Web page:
WMDs and War

WMDs AND WAR….Matt Yglesias has a Tech Central Station column up about why it’s important to know whether intelligence information about Iraqi WMD was exaggerated before the war. He makes a good case, but I want to make one that I think is more fundamental.

No serious analyst suggests that the United States should mount large scale foreign wars for purely humanitarian reasons. While the humanitarian aspects of the Iraq war are welcome, pretending that they are sufficient is both dangerous and disingenuous.

The fact remains that the only substantial thing that distinguished Iraq from Burma, the Congo, Zimbabwe, or Iran in public eyes was the possibility that Iraq had WMDs and was likely to use them. In other words, that Iraq threatened the security of the United States or, at the very least, threatened the vital interests of the U.S.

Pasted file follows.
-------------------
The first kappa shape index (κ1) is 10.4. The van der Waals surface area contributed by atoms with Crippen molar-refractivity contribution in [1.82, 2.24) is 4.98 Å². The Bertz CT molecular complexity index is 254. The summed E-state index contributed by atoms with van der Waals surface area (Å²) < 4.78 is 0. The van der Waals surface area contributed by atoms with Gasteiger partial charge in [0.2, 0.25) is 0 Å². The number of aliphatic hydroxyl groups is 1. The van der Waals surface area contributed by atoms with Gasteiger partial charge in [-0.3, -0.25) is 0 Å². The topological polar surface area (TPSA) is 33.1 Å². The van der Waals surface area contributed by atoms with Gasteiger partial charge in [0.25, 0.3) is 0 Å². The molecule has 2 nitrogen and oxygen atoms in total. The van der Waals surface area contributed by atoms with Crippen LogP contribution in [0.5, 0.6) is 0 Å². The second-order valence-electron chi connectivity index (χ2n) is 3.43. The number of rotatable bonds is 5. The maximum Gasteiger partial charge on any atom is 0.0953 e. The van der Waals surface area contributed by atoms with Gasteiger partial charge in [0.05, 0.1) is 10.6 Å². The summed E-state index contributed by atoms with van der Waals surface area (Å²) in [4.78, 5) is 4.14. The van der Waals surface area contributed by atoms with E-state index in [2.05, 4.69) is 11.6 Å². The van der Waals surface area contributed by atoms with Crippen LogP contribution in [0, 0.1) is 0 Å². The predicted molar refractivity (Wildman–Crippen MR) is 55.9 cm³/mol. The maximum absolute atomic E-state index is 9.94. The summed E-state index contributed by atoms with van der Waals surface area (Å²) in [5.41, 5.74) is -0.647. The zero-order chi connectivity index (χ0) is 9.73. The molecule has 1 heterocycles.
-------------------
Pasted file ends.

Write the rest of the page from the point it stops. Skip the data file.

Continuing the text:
Conservative warhawks have become tireless in recent weeks making up reasons why all these other humanitarian interventions are somehow different: Iran has its own reform movement, the Congo is in the middle of a war, etc. etc. But the real reason is a lot simpler: none of these countries pose any real threat to the United States or our allies. If they truly did, we’d invade in a heartbeat.

That’s why the WMDs are important. Did President Bush pretend that a threat existed where none really did? Or does he truly think that it should be U.S. policy to engage in major wars for humanitarian reasons? It’s hard to say which of these would be more disturbing.